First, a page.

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Global Wildfires And Its Impacts


About 67 million hectares of forest land burnt annually between 2003 and 2016, mostly in South America and African continents.[1] Wildfires refer to giant uncontrolled infernals that burn and quickly spread through landscapes. They can travel upto 14 miles/hour.[2] Types of wildfire include forest fire, ground fire, surface fire, crown fire, bush fire, spot fire. While wildfires can be both natural and man-made, 90% of the wildfires are caused as a result of human activities according to the US National Park Service.[3] For example, unattended campfires that later become uncontrollable, improperly handled cigarette butt ends, or arsons, sparks from fire equipment in falling power lines are several factors that cause fires. 

Wildfires require a Fire Triangle i.e., a heat source, fuel and oxygen. They spread in the direction where there is abundance of these elements. Controlling wildfires involve controlling or eliminating one of these three feature

Factors responsible for generation of wildfires:

Heat sources can be the sun, lightning strikes, a nearby volcano or a smoldering match. Dry dead grasses, leaves and trees are common fuels for wildfire. Pine trees and other evergreen trees contain flammable substance that burn when exposed to heat source. As the burning commences, the air helps in supplying more oxygen to sustain the burning and also aids in transporting the fire across vast areas in few minutes time. Since wildfires occur outside in natural environment, there is abundance supply of oxygen thus it is difficult to control. Air contains 21% of oxygen while only 16% oxygen is required to sustain fires. Global warming and earlier snowmelt are major factors in extending the period of burning. Warmer climates creating high humidity are also favorable weather conditions to generate fire. Other factors include winds that can not only transport fires but also generate fire by drying materials in moist areas. Also, fires can generate their own wind by up wheeling of hot air they create. It helps fresh air fill in the vacuum they create thus enriching it with more oxygen. Temperatures aid in spreading fire. During day when sunlight is present, warmer air helps fire travel to upslope landscapes. Earlier snowmelt decreases atmospheric humidity, increasing temperature extending fire season. For example, the Yellowstone Park fires in 1988 that lasted over 3 months despite deployment of 25,000 firefighters and disbursing over 120 million USD.[4]

Significance of wildfires:

Wildfires play a significant role in balancing of nature. It serves many important ecological functions. It is required for renewal and maintenance of ecosystem. In grasslands, it removes non-native plants from the mount. It replenishes back nutrients into the soil, helps remove herbal insects and diseased plants. It helps clear canopies so that sunlight and rainfall can reach the forest floor. This stops growth of new grasses and wildflowers reducing competition for water and nutrients. Forest fires stimulate flowering and fruiting of many plants. Some species of trees are adapted to taking advantage of the phenomena. For example: Jack Pine trees when exposed to intense heat, drops its seeds onto the soil making sure that new plants can grow in place of dead trees. This is because wood ash is generated as a consequence of wildfire. It is one of the best fertilizers that contains all important nutrients required for growth including calcium, potassium, and magnesium. Wood ash also acts as liming agent that helps neutralize the citric soil by raising the pH due to presence of carbonates left behind after the wood is burnt.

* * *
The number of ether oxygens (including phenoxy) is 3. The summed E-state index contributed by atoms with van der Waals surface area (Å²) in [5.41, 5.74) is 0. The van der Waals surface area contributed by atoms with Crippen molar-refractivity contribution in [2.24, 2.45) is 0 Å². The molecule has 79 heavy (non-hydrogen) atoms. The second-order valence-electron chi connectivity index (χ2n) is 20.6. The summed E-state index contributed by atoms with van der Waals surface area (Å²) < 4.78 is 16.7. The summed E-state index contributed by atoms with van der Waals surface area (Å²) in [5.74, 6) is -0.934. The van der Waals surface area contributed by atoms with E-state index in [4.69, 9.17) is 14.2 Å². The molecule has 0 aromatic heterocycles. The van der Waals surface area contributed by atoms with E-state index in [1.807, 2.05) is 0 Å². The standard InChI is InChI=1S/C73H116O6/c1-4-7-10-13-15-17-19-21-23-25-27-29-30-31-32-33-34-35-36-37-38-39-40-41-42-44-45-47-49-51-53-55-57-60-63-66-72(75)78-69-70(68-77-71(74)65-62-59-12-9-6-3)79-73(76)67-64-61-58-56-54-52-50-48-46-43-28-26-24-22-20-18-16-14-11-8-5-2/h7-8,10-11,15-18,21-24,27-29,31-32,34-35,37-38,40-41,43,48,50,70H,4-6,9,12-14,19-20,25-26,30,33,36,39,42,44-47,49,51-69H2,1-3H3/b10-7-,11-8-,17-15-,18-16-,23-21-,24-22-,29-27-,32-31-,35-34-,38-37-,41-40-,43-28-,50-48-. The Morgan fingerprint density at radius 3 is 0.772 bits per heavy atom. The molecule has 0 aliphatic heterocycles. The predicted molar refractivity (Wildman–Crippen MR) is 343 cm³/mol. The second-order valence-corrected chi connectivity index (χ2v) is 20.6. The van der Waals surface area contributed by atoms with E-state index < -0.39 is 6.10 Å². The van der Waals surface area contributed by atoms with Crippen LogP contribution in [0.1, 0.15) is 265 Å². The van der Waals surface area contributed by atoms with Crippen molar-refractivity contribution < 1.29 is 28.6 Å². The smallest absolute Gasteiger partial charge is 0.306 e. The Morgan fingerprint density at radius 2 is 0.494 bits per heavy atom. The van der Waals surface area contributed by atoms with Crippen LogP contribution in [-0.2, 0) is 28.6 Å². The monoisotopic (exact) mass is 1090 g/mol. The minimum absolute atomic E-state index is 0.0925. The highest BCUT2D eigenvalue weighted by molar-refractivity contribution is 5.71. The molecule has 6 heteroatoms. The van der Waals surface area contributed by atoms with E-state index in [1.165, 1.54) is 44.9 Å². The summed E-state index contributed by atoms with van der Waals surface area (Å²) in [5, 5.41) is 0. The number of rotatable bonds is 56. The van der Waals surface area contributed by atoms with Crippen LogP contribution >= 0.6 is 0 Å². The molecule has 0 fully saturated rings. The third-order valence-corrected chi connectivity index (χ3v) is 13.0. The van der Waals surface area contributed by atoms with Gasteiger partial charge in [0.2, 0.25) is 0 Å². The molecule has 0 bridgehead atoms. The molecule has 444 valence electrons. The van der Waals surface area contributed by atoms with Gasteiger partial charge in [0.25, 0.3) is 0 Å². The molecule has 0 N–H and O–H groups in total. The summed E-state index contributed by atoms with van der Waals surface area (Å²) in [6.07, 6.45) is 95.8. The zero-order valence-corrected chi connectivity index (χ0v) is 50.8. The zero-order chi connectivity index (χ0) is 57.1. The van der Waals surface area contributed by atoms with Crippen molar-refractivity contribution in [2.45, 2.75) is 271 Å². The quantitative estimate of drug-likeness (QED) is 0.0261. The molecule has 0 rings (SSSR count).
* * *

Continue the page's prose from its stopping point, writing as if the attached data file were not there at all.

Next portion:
Global Wildfires- with respect to the United States and Australia

Most wildfires occur in the United States with 71,300 wildfires occurring annually that consumes 6.9 million acres of forest burning every year since 2000s.[5] In the United States; high temperatures, droughts, frequent lightning and thunderstorms create perfect condition for occurrence of wildfires. This is followed by Australia where 12.35 million acres of land have been burnt till now by bushfire viz. equal to twice the size of Belgium, bigger than 2018 Brazil fires and 2019 Amazon fires combined.[6]

Bushfire season is an annual affair in Australia where fires rage throughout the country. The 2019 was the hottest and driest year in Australia’s history. In September 2019, the drought, unprecedented heat waves, strong gusty winds collectively had created a disastrous fire conditions- smoke from bushfires generated its own weather causing thunderstorms and lightning and strong winds that spread wildfire more rapidly. Flames reaching 70 m high, 1400 houses destroyed, many people killed, 500 million animals have died in New South Wales alone.[7] Multiple high temperature rises creating flammable conditions, leading to multiple megafires and having burnt an area of over 18 million heactares (bigger than size of England and Wales combined).[8] Residents from affected areas had to forcibly relocate in need of safer places. Same situation is prevailing in the current California wildfires. People have started temporarily migrating to neighboring states.

Impacts of global wildfires

Wildfires are destructive and deadly. There are both short term and long term impacts. Short term impact may include stormwater runoff. Loss of vegetation makes the soil hydrophobic, thus, prevents water absorption. Long term impacts include releasing of smoke, soot, other aerosols into the air affecting environment, causing more pollution. Wildfires are a source of tropospheric ozone(O₃) that adversely affects human life and ecosystem.[9] They release carbon dioxide (CO₂) and other greenhouse gases into the atmosphere contributing to further global warming. Particulate matter- black carbon get carried with the air over large distances affecting air quality in those regions, they also come into contact with water courses and affect the water quality. Rebuilding infrastructure damages to power grids, mobile towers etc are costly and time-consuming. Peatland fires emit more CO₂ than ordinary forest fires or bushfires. 2019 UNICEF Reports state forest and peatland fires across Kalimantan and Sumatra, Indonesia have put 10 million children at risk from air pollution.